South Africa


Parliament arson investigation delayed — site is still unsafe to enter

Parliament in Cape Town burns on 3 January 2022. (Photo: Gallo Images / Brenton Geach)

A few weeks after the devastating fire at Parliament, allegedly caused by suspected arsonist Zandile Christmas Mafe, the crime scene has still not been declared safe to enter.

The forensic investigation, led by the Hawks, into the 2 January fire at Parliament has not been able to commence because the crime scene has not yet been declared safe for investigators to enter.

The delay means that the State cannot finalise its indictment against alleged arsonist Zandile Christmas Mafe (49). The State contends that Mafe is behind the fire that caused widespread damage to the Old National Assembly and New National Assembly buildings. The State claims it has a prima facie case against Mafe.

Mafe is charged with housebreaking with intent to commit terrorism and arson, terrorism, arson and theft. During his previous appearance in the Cape Town Magistrates’ Court a week ago, the prosecutor, advocate Mervyn Menigo, told the court: “Our investigation team is waiting for structural engineers to inform them that the New National Assembly building of Parliament is safe for them to move and start their investigation.”  

Because of this, the court granted the State a six-week reprieve to allow for its investigation to be finalised.

Public Works and Infrastructure Minister Patricia de Lille has appointed the Coega Development Corporation (CDC) to assess the fire damage to the parliamentary buildings.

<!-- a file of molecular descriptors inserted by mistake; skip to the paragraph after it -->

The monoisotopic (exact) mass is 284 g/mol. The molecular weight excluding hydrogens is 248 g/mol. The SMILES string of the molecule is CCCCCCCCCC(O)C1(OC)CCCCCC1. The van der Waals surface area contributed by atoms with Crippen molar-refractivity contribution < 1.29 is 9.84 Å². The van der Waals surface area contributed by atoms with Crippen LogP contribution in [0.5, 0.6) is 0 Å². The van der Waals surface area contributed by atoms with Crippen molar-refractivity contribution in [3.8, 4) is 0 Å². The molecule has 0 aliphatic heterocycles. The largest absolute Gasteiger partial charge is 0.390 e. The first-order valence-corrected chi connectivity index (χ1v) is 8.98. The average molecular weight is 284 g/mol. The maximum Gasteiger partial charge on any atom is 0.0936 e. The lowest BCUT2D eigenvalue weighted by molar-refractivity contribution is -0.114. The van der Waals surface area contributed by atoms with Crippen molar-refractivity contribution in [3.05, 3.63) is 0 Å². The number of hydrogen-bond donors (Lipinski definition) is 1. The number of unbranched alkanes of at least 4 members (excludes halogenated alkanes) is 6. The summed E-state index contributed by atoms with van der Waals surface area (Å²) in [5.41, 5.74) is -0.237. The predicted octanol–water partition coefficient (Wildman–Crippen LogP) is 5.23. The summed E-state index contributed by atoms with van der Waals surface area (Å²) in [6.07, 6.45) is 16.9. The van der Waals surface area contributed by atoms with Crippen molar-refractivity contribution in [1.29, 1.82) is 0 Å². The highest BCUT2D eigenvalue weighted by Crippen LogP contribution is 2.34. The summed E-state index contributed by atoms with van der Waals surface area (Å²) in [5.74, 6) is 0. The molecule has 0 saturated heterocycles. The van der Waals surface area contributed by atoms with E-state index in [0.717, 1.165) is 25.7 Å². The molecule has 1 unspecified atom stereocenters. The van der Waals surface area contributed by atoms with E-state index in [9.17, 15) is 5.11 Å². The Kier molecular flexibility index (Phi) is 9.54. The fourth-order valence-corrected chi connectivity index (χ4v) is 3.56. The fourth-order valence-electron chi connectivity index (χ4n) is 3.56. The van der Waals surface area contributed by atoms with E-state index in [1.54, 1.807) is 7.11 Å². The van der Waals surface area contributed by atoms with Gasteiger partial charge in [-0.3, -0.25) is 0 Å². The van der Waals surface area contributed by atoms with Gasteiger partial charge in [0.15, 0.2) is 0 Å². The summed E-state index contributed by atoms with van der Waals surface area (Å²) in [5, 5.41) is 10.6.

The CDC’s appointment on 13 February follows a recommendation from the Department of Public Works and Infrastructure’s (DPWI’s) Bid Evaluation Committee, which worked in close consultation with the National Treasury.

A preliminary visual assessment conducted by a team of structural, civil, electrical and mechanical engineers in the Old National Assembly building and New National Assembly showed there was evidence of structural damage to slabs on the second, third and fourth floors.

In addition, there were major cracks in the walls on the second and third floors and the team advised that the New National Assembly building was unsafe and should be cordoned off and closed.

The DPWI then activated steps for the procurement of an independent specialist engineering team to conduct further detailed assessments and testing of material strength.

De Lille said: “Following DPWI Engineers Services’ recommendation that specialised structural engineering assessment work be undertaken in order for the buildings to be made safe for access, a scope of works was generated from the DPWI’s Engineers Services team for this work.”

The CDC is now required to provide an assessment of the fire-damaged buildings in the parliamentary precinct, provide professional advice on the safety of the structures and provide measures to temporarily make the structure safe to allow the investigations to proceed unhindered.

Outside the perimeters of the actual crime scene, investigators still need to finalise their analysis of Mafe’s cellphone to determine whether there were more people involved.

“Certain leads have come up that need to be followed. A final, detailed report on the video footage is still outstanding and analysis of his clothing still needs to be finalised to determine whether there were any accelerants,” Menigo explained.

The video footage in question allegedly depicts the entire process of how the precinct was torched. During Mafe’s bail application on 29 January in the Cape Town Magistrates’ Court, presiding magistrate Michelle Adams ruled that the footage could not be shown during the bail application. However, the State will use the footage in the trial once it has been authenticated.

Mafe will return to the Cape Town Magistrates’ Court on Friday, 25 March. DM/MC



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